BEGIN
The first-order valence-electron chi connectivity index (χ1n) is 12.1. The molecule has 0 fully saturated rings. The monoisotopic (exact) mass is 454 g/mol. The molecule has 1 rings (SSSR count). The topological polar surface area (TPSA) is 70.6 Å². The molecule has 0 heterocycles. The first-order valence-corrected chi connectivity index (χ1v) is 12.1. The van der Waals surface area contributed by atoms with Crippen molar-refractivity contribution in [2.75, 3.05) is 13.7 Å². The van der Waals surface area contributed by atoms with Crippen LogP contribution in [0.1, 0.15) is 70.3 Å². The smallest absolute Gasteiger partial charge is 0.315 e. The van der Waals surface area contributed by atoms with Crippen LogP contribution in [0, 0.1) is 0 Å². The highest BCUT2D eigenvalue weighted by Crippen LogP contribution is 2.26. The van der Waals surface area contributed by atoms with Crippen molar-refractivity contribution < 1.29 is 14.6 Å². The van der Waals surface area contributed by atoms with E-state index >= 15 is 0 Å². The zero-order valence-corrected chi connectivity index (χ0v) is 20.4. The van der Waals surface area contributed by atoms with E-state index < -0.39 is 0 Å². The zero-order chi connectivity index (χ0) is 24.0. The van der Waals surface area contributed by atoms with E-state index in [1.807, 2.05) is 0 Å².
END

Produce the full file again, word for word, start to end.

The first-order valence-electron chi connectivity index (χ1n) is 12.1. The molecule has 0 fully saturated rings. The monoisotopic (exact) mass is 454 g/mol. The molecule has 1 rings (SSSR count). The topological polar surface area (TPSA) is 70.6 Å². The molecule has 0 heterocycles. The first-order valence-corrected chi connectivity index (χ1v) is 12.1. The van der Waals surface area contributed by atoms with Crippen molar-refractivity contribution in [2.75, 3.05) is 13.7 Å². The van der Waals surface area contributed by atoms with Crippen LogP contribution in [0.1, 0.15) is 70.3 Å². The smallest absolute Gasteiger partial charge is 0.315 e. The van der Waals surface area contributed by atoms with Crippen LogP contribution in [0, 0.1) is 0 Å². The highest BCUT2D eigenvalue weighted by Crippen LogP contribution is 2.26. The van der Waals surface area contributed by atoms with Crippen molar-refractivity contribution < 1.29 is 14.6 Å². The van der Waals surface area contributed by atoms with E-state index >= 15 is 0 Å². The zero-order valence-corrected chi connectivity index (χ0v) is 20.4. The van der Waals surface area contributed by atoms with E-state index < -0.39 is 0 Å². The zero-order chi connectivity index (χ0) is 24.0. The van der Waals surface area contributed by atoms with E-state index in [1.807, 2.05) is 0 Å².